[Gluster-devel] Handling EOBs in CloudFS

Edward Shishkin edward at redhat.com
Thu Jul 14 21:01:43 UTC 2011

Hello everyone,
any comments, suggestions are welcome..

        Handling EOBs (end-of-blocks) for transparent
     encryption, checking integrity and data authentication


This was designed for CloudFS, which uses 2-level protocol (high and
low) supported by xlators which reside on server and client sides

Definition of EOB. Storage class

If file size isn't a multiple of cblock (cipher block) size, then we
also need to store special padding needed to decrypt its last block
with some cipher modes like CBC. This padding contains a part of
ciphertext and must be considered as a part of this file. We'll call
this padding end-of-file (EOF). If plain text has size a multiple of
cblock size, then encrypted file won't have (or will have empty) EOF.

Signatures (HMACs, etc) for checking integrity, data authentication,
etc. have the same nature as EOF. Every such signature is created
for some logical block in a file. This is not a padding though, as
in the case of EOF, but anyway such signatures are associated with
file's data, and we'll consider a class of object, which includes
EOFs, HMACs, etc, and call them EOBs (end-of-block).

We define storage class of EOBs as "data", i.e. this can be considered
as part of file's data: we can not read/write data block without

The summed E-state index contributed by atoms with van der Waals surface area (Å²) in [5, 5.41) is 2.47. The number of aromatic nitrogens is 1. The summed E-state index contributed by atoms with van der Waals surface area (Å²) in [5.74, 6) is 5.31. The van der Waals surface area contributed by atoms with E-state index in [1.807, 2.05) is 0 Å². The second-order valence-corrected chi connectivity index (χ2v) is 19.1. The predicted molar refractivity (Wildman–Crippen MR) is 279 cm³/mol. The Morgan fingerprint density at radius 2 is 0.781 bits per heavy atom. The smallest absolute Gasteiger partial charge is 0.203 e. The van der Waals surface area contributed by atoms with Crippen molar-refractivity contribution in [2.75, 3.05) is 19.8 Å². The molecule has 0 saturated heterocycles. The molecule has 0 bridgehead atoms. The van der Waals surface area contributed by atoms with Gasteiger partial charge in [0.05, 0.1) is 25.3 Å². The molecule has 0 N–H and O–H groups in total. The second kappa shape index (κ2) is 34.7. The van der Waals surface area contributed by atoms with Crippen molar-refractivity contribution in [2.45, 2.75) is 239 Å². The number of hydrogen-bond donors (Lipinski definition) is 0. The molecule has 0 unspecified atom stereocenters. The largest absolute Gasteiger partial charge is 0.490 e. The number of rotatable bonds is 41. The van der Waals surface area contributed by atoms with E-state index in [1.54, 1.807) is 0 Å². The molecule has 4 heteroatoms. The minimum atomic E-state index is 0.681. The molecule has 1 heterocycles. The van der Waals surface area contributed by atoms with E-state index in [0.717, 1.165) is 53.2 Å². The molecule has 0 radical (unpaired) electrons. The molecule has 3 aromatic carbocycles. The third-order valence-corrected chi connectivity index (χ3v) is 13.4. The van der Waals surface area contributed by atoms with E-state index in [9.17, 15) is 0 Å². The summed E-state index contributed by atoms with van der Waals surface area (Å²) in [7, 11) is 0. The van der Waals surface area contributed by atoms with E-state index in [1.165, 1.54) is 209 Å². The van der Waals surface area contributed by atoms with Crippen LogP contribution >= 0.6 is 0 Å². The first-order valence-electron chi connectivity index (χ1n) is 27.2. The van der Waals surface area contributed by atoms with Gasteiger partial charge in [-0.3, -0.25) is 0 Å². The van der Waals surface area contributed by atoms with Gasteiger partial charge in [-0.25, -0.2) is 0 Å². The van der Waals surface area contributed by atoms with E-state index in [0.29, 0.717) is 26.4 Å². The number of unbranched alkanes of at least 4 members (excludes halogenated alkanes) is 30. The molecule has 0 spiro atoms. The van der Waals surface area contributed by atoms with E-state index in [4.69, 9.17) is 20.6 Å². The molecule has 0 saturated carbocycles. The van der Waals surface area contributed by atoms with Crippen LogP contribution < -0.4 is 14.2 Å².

reading/writing its EOB.

Storing EOBs. Approaches and Issues

Approach 1: Storing EOBs as xattr values.

In this case we store a file in parts which are not adjacent
from the standpoint of Cloudfs. That said we need to split
read, and this makes this operation inatomic. This means
that read(2) will return data compound of parts of different


Suppose we have a file F stored in 2 different parts F1 and F2.

Process A writes a file F (to be of version 1);
Process B reads a file F (part F1);
Process C writes a file F (to be of version 2);
Process B reads a file F (part F2);

As the result process B returns data compound of
parts of different versions 1 and 2.

This non-atomicity is different from the non-atomicity that takes
place in the kernel (local file systems): kernel guarantees
that all PAGE_SIZE reads with PAGE_SIZE-aligned offsets are
atomic (this is because reads and writes in kernel acquire
page locks). Whereas, in our case we'll have that F2 doesn't
necessarily have PAGE_SIZE-aligned offset.

That said it can happen that we'll get complaints from users,
who don't expect such non-atomicity. Moreover, in the case when
EOBs are HMACs for checking integrity, or authentication we'll
have false positives, as nobody guarantees that versions of HMAC
and respective data block will coincide.


In this approach we need to serialize truncates, appending
writes and sequences RbRe (read block, read EOB).

Approach 2: Storing in file's body.

In this case EOBs are stored in file's body (via appending to
a file in the case of EOF, or interspacing a file with HMACs,
etc). So file with his EOBs is the whole from the standpoint
of Cloudfs, and there is no problems with atomicity specific
to Approach 1.

However, in this case all our files maintained by low-level
local fs will have increased sizes (added total size of all EOBs).
So that actual file size must be stored as additional attribute
(e.g. as xattr value).

->open() method of the high-level translator loads actual
file size to the cloudfs-specific part of inode via fetching
->getxattr(), so that it is persistent in the memory on server.

Any ->truncate() and appending ->write() of the high-level
xlator update in-core and on-disk actual sizes simultaneously
(via fetching ->setxattr() for the last one). This actual size
is what should be returned to user by ->fstat(), ->lookup(),
etc. as st_size.

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